World Bank Staff Anxious About Major Changes, According To Internal Survey

World Bank President Jim Yong Kim speaks during an event calling for action to end poverty by 2030 in the World Bank Headquar
World Bank President Jim Yong Kim speaks during an event calling for action to end poverty by 2030 in the World Bank Headquarters on April 10, 2014 in Washington, DC. AFP PHOTO/Mandel NGAN (Photo credit should read MANDEL NGAN/AFP/Getty Images)

WASHINGTON -- An internal survey of World Bank Group employees obtained by The Huffington Post indicates a significant portion of employees have concerns about how the group is run.

The survey found that 90 percent of employees said they were "proud" to work at the World Bank Group, which provides funding and technical assistance to developing countries with the aim of reducing poverty. The World Bank Group is made up of five related organizations -- the International Bank for Reconstruction and Development, the International Development Association, the International Finance Corporation, the Multilateral Investment Guarantee Agency and the International Centre for Settlement of Investment Disputes.

Just over 13,000 World Bank Group employees took the survey in 2013. They were asked to give a rating in response to a number of statements, with 5 indicating strong agreement with the statement and 1 indicating strong disagreement with the statement. Responses were categorized as favorable, neutral or unfavorable based on that scale.

Seventy-two percent of staffers said the World Bank Group "inspires me to do my best work." But large percentages also expressed concerns about the priorities and confusion about the messaging from top management. The WBG is currently going through a reformation process under President Jim Yong Kim, who took the helm in 2012.

But the survey revealed concern among employees about the direction the WBG is heading overall, and about the messaging they are receiving from top leadership. Twenty-eight percent of employees disagreed with the statement that the WBG "prioritizes development results over the number and volume of transactions."

There were also logistical and ethical concerns expressed in the survey. Forty-five percent of respondents disagreed with the statement that the WBG "makes institutional decisions in a timely manner"; only 25 percent of employees agreed with that statement. Nearly a quarter of respondents also said they disagreed that they could "report unethical behavior without fear of reprisal."

There also appeared to be a lot of tension around the group's senior management. Less than half of respondents -- 42 percent -- said they agreed they "have a good understanding of the direction" in which senior management is leading the institution. Only 35 percent said senior management "creates a culture of openness and trust." And just 39 percent said they agreed that "senior management empowers staff to do their best."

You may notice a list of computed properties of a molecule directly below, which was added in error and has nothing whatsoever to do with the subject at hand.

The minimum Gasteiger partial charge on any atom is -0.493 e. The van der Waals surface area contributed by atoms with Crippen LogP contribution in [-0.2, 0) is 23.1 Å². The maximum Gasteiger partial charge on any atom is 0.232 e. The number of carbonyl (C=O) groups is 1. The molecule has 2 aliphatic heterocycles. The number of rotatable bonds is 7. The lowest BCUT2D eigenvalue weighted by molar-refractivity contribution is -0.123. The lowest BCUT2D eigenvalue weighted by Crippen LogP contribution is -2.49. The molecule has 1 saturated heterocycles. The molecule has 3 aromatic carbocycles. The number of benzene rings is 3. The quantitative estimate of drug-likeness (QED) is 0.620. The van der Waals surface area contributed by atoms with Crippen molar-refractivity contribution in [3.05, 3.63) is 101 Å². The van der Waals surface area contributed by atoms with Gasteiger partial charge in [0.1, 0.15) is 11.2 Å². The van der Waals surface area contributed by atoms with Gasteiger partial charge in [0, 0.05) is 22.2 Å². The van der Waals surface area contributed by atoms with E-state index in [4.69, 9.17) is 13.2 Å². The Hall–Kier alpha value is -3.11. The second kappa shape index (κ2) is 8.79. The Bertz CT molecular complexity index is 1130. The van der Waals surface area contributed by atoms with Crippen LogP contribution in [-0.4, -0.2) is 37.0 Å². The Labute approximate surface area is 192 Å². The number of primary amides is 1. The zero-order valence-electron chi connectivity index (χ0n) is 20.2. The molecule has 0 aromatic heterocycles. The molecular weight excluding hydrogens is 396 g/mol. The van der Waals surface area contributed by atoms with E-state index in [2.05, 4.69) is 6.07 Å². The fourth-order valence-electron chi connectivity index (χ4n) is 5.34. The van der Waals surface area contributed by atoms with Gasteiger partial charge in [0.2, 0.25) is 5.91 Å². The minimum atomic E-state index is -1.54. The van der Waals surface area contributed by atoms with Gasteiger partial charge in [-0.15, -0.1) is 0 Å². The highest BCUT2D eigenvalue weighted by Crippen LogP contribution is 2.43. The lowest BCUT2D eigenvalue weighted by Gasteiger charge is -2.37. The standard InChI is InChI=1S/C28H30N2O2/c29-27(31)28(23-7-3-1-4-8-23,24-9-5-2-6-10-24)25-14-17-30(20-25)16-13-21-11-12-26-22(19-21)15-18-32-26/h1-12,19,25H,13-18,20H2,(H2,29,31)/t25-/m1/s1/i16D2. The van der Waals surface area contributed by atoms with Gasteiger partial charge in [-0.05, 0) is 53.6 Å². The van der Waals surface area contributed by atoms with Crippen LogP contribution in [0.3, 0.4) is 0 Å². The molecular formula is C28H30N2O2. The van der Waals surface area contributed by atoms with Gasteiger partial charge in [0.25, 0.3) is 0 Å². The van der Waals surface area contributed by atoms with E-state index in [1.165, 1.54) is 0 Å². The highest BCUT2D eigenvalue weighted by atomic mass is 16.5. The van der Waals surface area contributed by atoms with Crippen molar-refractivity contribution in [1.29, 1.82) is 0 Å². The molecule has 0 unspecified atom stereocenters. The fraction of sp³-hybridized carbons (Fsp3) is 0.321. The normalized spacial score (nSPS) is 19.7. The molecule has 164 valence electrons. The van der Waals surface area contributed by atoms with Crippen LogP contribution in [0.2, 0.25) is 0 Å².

World Bank Group spokesman David Theis said the group is "very pleased" that the majority of staff said they are proud to work there and feel the goals of the institution are clearly defined. He also noted that the results are "an indication of the seriousness of the change" that is happening at the WBG.

"As we implement the first major restructuring in a generation -- 17 years -- we are not surprised to see some discomfort reflected in the survey," Theis said in an email. "We believe we will come out of this change process as a stronger, more unified organization, better aligned to achieve our mission."

Theis also noted that the majority of staff agreed with the statement "my manager acts with honesty and integrity" and felt that their managers expected high levels of performance. As for the staffers that reported that they did not feel comfortable reporting unethical behavior, he said, "While we believe we have robust and safe reporting mechanisms in place, we can always work to do better. We have zero tolerance for wrongdoing or retaliation."

Under Kim's leadership, the WBG began a significant reorganization process last year. The process has apparently included a day of mindful meditation with Buddhist monk Thich Nhat Hanh. But, as The Huffington Post has previously reported, some staffers are worried the reorganization will change the priorities for projects the bank supports.

Theis said the bank is working to address the concerns raised in the survey. "That will make us a stronger institution better positioned to meet the needs of our clients," he said. "President Kim has asked senior management to identify immediate tangible actions. In his words, 'We can't wait on this.'"

Ryan Grim contributed reporting.

Are you a World Bank Group employee who expressed some "unfavorable" feelings on this survey? Please email us at kate (dot) sheppard (at) huffingtonpost (dot) com and ryan (at) huffingtonpost (dot) com and tell us why.



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